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Last Updated: Thursday, 19 January 2006, 05:07 GMT
Taiwan president appoints new PM
Taiwanese President Chen Shui-bian (left) with new PM Su Tsheng-chang
President Chen (l) praised Mr Su for his dedication to Taiwan
Taiwan's president has chosen his former chief of staff to replace Prime Minister Frank Hsieh, who has resigned after less than a year in the post.

Su Tseng-chang is a former human rights lawyer and co-founder of the island's ruling Democratic Progressive Party.

Announcing the appointment, President Chen Shui-bian said he had confidence in Mr Su's "wisdom and integrity".

Frank Hsieh resigned on Tuesday, accepting blame for the DPP's recent defeat in local government elections.

"I thank the president for giving me this opportunity and I am ready to meet the challenges," Su Tseng-chang said after his nomination to the post.

"I hope we will all work together to make Taiwan better."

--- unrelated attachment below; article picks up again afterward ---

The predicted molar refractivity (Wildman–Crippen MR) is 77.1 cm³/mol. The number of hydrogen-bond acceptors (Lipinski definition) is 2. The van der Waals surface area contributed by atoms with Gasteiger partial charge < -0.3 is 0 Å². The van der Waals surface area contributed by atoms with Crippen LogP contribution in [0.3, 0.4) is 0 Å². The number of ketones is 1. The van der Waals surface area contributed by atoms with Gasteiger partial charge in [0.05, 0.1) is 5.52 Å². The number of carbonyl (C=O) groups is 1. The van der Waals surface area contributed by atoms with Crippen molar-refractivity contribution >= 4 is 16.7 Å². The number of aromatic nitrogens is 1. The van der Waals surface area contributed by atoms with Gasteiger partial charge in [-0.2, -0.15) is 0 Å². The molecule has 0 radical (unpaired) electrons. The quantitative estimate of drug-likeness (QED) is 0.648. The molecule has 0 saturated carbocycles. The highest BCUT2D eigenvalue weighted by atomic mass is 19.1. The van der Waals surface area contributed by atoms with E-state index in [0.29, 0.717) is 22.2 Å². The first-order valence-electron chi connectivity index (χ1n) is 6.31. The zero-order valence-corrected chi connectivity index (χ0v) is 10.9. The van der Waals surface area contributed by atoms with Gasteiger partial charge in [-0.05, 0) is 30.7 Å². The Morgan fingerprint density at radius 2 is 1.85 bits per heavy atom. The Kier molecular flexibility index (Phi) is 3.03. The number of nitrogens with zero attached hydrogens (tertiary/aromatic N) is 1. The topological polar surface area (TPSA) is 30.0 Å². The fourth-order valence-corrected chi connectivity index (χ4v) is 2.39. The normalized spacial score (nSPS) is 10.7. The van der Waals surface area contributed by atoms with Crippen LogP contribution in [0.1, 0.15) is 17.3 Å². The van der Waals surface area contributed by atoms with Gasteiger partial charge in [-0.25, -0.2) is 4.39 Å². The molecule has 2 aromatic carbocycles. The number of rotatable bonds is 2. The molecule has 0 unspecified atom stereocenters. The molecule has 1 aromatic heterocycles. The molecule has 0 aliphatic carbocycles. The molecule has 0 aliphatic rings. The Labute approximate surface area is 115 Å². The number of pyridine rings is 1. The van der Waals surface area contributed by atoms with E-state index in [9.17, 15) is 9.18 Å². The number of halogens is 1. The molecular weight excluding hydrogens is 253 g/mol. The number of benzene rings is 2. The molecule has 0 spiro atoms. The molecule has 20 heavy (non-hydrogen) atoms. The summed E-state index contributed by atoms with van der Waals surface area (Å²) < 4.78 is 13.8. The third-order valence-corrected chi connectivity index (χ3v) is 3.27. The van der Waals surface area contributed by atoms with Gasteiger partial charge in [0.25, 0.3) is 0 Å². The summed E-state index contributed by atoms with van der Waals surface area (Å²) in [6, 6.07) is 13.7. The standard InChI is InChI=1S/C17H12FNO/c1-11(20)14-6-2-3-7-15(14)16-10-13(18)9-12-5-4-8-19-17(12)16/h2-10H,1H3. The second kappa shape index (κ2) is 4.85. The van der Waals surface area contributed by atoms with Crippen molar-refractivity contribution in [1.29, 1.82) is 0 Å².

Seeking approval

Mr Su is a popular politician who has held a string of key administrative positions.

He won election as magistrate of Pingtun county in 1989 and a seat in the legislature in 1995, before returning as magistrate in Taipei county in 1997.

Supporters of Taiwan's Kuomintang (KMT) celebrate, 3 December 2005
The opposition celebrated a local election triumph in December
He is widely known as the "light bulb", in reference to his bald head.

Correspondents say Mr Chen's decision to appoint Mr Su as prime minister is an attempt to boost his domestic support ahead of the next presidential election in 2008.

As well as losing ground to the main opposition Kuomintang (KMT) party in the local elections in December, the DPP has also been accused of corruption, and has been ignored by the Chinese leadership, which has instead invited senior KMT figures to Beijing.

The two main parties in Taiwan have different strategies towards mainland China.

The DPP advocates a separate Taiwan identity, while the KMT and its allies oppose Taiwan independence and favour closer ties with Beijing.

China regards Taiwan as a breakaway province which should be reunited with the mainland, by force if necessary.


SEE ALSO:
Taiwanese Premier Hsieh resigns
17 Jan 06 |  Asia-Pacific
Taiwan's top party picks new boss
15 Jan 06 |  Asia-Pacific
Taiwan opposition wins key poll
03 Dec 05 |  Asia-Pacific
Taiwan opposition leader sworn in
19 Aug 05 |  Asia-Pacific
Country profile: Taiwan
22 Sep 05 |  Country profiles


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